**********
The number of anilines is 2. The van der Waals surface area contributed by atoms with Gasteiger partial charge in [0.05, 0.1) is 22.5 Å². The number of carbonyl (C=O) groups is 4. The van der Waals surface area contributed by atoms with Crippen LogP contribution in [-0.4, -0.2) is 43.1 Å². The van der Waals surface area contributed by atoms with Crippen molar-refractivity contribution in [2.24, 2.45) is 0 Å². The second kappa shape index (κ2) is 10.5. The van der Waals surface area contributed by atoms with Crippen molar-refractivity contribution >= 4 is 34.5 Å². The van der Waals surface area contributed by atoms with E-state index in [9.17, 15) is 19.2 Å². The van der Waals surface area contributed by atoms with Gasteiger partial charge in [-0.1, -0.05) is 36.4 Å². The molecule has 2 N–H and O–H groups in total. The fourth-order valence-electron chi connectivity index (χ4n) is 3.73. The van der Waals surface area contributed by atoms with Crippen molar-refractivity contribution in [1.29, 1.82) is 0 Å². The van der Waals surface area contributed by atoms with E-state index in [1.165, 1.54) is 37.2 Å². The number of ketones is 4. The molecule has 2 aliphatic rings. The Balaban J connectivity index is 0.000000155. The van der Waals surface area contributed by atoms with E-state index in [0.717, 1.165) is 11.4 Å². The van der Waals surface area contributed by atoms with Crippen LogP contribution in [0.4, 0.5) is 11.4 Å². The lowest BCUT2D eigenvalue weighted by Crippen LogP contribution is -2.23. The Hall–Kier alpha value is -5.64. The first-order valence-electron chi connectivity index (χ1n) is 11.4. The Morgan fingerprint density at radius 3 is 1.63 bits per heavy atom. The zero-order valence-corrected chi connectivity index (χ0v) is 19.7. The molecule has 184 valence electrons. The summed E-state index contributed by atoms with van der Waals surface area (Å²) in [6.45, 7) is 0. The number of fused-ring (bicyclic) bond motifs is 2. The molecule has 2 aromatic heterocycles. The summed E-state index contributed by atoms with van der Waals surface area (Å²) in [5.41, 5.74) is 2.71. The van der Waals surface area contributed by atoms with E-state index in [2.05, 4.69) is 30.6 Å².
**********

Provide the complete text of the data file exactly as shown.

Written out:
The number of anilines is 2. The van der Waals surface area contributed by atoms with Gasteiger partial charge in [0.05, 0.1) is 22.5 Å². The number of carbonyl (C=O) groups is 4. The van der Waals surface area contributed by atoms with Crippen LogP contribution in [-0.4, -0.2) is 43.1 Å². The van der Waals surface area contributed by atoms with Crippen molar-refractivity contribution in [2.24, 2.45) is 0 Å². The second kappa shape index (κ2) is 10.5. The van der Waals surface area contributed by atoms with Crippen molar-refractivity contribution >= 4 is 34.5 Å². The van der Waals surface area contributed by atoms with E-state index in [9.17, 15) is 19.2 Å². The van der Waals surface area contributed by atoms with Gasteiger partial charge in [-0.1, -0.05) is 36.4 Å². The molecule has 2 N–H and O–H groups in total. The fourth-order valence-electron chi connectivity index (χ4n) is 3.73. The van der Waals surface area contributed by atoms with Crippen molar-refractivity contribution in [1.29, 1.82) is 0 Å². The van der Waals surface area contributed by atoms with E-state index in [1.165, 1.54) is 37.2 Å². The number of ketones is 4. The molecule has 2 aliphatic rings. The Balaban J connectivity index is 0.000000155. The van der Waals surface area contributed by atoms with E-state index in [0.717, 1.165) is 11.4 Å². The van der Waals surface area contributed by atoms with Crippen LogP contribution in [0.4, 0.5) is 11.4 Å². The lowest BCUT2D eigenvalue weighted by Crippen LogP contribution is -2.23. The Hall–Kier alpha value is -5.64. The first-order valence-electron chi connectivity index (χ1n) is 11.4. The Morgan fingerprint density at radius 3 is 1.63 bits per heavy atom. The zero-order valence-corrected chi connectivity index (χ0v) is 19.7. The molecule has 184 valence electrons. The summed E-state index contributed by atoms with van der Waals surface area (Å²) in [6.45, 7) is 0. The number of fused-ring (bicyclic) bond motifs is 2. The molecule has 2 aromatic heterocycles. The summed E-state index contributed by atoms with van der Waals surface area (Å²) in [5.41, 5.74) is 2.71. The van der Waals surface area contributed by atoms with E-state index in [2.05, 4.69) is 30.6 Å².